Kuwait is planning to scrap all public sector jobs for expats, according to a new report.
The Supreme Planning Council wants to keep government posts for expats with specialist skills.
The proposal is part of a report discussing ways to reduce Kuwait’s reliance on expat workers and to provide more jobs for nationals.
The council also suggests tougher rules for expats in Kuwait.
They include new measures for dealing with illegal immigrants, travel bans and deportation for contravening visa rules.
Building special cities got expats and immigrants is also on the agenda. The government is also imposing minimum salary requirements on expats seeking family visas.
Census figures from 2013 show the country has a population of 3.69 million. Two thirds are expats.
Ranked worst place to live
Around 100,000 migrants are stateless Bedouins claiming Kuwaiti citizenship. The government has denied them residence visas and wants to them to return to neighbouring countries, but they have also been denied citizenship outside Kuwait as well.
In a recent global survey, Kuwait was ranked as the worst place to live for expats – for the third year running.
Meanwhile, almost 500 expats working as doctors and nurses at King Saud University have lost their jobs.
The Ministry of Civil service has declined to renew their contracts.
All are medical professionals and some have worked at the university for more than a decade.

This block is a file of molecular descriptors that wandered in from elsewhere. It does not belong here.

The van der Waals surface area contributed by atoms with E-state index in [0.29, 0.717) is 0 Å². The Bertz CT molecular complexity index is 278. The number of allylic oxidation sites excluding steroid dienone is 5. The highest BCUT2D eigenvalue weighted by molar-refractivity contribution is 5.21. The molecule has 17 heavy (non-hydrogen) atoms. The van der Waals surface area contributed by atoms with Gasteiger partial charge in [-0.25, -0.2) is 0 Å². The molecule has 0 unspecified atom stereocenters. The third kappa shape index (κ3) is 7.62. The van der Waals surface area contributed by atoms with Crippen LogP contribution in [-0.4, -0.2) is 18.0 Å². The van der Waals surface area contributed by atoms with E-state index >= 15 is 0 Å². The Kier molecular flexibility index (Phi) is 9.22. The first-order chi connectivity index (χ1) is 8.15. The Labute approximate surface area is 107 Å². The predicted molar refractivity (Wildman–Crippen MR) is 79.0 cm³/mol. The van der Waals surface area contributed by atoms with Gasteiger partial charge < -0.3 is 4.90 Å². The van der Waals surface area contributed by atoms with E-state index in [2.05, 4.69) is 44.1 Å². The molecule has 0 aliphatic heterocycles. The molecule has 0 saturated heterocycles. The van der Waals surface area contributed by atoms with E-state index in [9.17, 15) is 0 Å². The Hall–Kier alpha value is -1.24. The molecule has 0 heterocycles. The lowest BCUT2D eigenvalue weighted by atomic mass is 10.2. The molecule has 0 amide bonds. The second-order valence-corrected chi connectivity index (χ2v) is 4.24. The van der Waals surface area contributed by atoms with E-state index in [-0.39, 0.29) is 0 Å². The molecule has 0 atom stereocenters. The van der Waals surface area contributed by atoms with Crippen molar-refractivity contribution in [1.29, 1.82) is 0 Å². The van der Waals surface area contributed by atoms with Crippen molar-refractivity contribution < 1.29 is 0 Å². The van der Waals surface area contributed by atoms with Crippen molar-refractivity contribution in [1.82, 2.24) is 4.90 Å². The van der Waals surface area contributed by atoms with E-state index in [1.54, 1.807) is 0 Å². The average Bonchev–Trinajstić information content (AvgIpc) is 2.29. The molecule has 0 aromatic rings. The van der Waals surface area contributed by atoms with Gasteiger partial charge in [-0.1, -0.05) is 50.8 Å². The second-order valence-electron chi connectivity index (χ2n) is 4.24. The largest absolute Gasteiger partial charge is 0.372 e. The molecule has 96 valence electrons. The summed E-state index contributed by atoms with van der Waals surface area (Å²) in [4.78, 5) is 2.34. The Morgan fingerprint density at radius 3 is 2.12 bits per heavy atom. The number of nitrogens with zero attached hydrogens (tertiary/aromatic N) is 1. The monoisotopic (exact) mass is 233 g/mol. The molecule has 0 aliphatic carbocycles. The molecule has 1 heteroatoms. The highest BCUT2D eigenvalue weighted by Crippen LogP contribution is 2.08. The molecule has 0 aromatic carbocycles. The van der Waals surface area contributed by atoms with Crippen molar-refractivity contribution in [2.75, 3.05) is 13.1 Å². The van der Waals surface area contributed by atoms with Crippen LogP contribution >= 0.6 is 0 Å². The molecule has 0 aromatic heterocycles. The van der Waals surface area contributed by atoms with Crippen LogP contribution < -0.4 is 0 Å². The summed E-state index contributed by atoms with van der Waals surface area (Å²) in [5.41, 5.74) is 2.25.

The hospital wanted to keep 516 expat posts, but the government only agreed to renew contracts for seven consultants and 31 assistant doctors. The remaining 478 must seek new jobs or leave the country.
Human trafficking claims
The action followed lobbying from Saudi former medical students who have struggled to find jobs after graduating.
The students also want expat medical posts limited to 10 years.
The Saudi Ministry of Labour and Social Development has also banned recruitment agencies from advertising posts in the kingdom in eight countries due to suspected human trafficking.
The countries are: Bangladesh, India, Pakistan, Philippines, Vietnam, Sir Lanka, Tanzania and Niger.
The ministry claims to have received thousands of complaints against recruiters accused of operating a pricing cartel and failing to provide staff for agreed services.
Investigators also revealed that the recruiters have had to repay almost £375,000 collected in fees from households alleging posts were never filled for vacancies such as maids, drivers, cooks and gardeners.